Definitely--that was the irony of it that we were making this show about kids ostracized and pushed to the margins right when that tragedy happened. They almost pulled the show because the words "freaks" and "geeks" were suddenly considered hot button but we had a good ally at the studio, Scott Sasso, who really stood up for us. (Feig takes a deep breath.) I'm very sensitive to that. Clearly no one condones violence, but I do think the culture of high school, in a time when your emotions run so incredibly high, mood-swing central, and things that wouldn't be so much to someone older are devastating for you then are a potential breeding ground for things like that. I have a big problem with that kind of persecution that goes on in high school--if you're not that person, I think you tend not to completely comprehend what that's like to live in a constant state of fear and humiliation.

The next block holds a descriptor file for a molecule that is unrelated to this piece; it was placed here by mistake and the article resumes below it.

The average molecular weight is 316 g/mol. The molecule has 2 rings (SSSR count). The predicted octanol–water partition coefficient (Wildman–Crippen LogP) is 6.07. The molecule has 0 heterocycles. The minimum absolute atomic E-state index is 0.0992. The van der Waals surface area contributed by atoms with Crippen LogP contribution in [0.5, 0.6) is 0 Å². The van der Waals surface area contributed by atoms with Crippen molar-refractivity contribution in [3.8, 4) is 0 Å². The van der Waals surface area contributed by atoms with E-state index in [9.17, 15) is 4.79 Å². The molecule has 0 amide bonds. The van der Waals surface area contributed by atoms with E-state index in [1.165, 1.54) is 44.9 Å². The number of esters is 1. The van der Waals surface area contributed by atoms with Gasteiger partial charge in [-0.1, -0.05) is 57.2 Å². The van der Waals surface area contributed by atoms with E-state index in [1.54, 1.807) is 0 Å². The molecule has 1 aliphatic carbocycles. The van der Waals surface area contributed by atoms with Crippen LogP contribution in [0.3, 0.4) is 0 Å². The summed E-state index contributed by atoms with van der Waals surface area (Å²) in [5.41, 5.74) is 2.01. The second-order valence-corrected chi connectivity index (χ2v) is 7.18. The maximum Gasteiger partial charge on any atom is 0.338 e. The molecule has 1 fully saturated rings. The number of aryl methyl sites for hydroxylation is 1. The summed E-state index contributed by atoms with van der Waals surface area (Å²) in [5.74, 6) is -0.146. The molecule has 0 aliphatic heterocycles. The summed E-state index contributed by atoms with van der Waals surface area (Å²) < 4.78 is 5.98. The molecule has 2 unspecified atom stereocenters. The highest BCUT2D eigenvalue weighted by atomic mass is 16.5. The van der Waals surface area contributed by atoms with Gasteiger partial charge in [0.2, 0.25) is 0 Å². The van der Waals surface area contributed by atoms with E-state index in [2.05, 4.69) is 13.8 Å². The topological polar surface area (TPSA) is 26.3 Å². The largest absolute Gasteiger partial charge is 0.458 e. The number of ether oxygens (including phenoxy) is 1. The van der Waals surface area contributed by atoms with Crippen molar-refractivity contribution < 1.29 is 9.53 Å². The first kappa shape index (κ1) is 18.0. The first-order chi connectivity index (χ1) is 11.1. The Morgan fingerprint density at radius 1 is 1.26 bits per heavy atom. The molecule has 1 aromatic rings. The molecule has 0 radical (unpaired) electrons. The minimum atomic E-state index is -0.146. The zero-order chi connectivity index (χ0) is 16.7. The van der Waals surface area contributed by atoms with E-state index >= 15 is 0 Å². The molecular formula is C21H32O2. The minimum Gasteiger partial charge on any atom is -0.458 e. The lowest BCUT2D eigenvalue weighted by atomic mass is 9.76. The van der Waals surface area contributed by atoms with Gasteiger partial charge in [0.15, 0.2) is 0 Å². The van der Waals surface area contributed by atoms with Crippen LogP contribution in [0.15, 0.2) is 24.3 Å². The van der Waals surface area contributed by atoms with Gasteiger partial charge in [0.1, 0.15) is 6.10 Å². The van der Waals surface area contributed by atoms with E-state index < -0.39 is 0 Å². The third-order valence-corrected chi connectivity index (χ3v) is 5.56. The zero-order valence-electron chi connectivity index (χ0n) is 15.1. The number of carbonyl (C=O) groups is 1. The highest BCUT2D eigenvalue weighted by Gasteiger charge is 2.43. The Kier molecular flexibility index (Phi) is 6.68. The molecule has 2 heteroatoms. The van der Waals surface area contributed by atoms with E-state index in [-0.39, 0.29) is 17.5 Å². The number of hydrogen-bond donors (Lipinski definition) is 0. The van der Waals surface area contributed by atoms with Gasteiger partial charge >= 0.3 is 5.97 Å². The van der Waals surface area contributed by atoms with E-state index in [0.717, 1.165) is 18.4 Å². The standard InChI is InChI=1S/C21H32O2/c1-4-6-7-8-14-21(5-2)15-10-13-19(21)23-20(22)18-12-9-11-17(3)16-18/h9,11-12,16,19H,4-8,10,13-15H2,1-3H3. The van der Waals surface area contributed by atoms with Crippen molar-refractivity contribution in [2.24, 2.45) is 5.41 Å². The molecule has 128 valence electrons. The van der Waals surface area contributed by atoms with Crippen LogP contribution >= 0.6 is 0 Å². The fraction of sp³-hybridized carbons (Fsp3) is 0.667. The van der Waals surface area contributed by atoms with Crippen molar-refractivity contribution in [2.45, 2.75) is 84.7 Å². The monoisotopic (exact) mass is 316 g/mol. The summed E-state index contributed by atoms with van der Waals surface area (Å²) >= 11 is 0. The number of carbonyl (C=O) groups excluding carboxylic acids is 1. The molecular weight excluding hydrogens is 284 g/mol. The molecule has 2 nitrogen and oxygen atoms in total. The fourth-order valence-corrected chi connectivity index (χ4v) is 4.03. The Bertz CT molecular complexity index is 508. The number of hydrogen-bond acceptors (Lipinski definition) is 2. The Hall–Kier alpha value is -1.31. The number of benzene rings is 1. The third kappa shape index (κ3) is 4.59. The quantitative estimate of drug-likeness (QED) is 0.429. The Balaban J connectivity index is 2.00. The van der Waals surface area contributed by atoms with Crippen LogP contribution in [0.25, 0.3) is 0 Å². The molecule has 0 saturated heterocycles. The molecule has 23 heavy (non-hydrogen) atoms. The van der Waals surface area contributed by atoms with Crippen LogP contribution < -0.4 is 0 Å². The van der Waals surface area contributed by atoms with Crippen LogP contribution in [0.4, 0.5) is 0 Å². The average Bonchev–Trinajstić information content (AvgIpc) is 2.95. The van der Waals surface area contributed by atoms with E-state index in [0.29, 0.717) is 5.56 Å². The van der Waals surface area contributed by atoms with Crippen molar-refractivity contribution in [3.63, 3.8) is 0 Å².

Absolutely, and I kind of thought that in the past decade or so with that self-esteem mantra being taught, that maybe bullies would be phased out but you see now that it's just the opposite.
The institutionalization of self-esteem is probably the single greatest American malady.
I agree, the downside of self-esteem is that it builds ego into superego. I remember my nephews a couple of years ago, six or seven, at T-ball--kids would get up there with clearly no sports prowess--and I say that as one of them--and people would be saying, "Yeah, great! Great," and that's not a great lesson because he's not good at that, but there are a hundred things he could be great at instead. The rewards for doing something that you're good at, you know, and the disappointment when you find out at some point that you've been sold this lie, that's just unnecessary.
You recall after Columbine the administration invited "alternative" children to finish out their time in high school at home with tutors.
Exactly, why not further alienate kids who are already alienated? You question the extent to which our cultural institutions create the problems and then, afterwards, look for extraneous rationalizations in a black coat or German music.
What was the reaction to "Freaks and Geeks" from what you'd call the jock culture?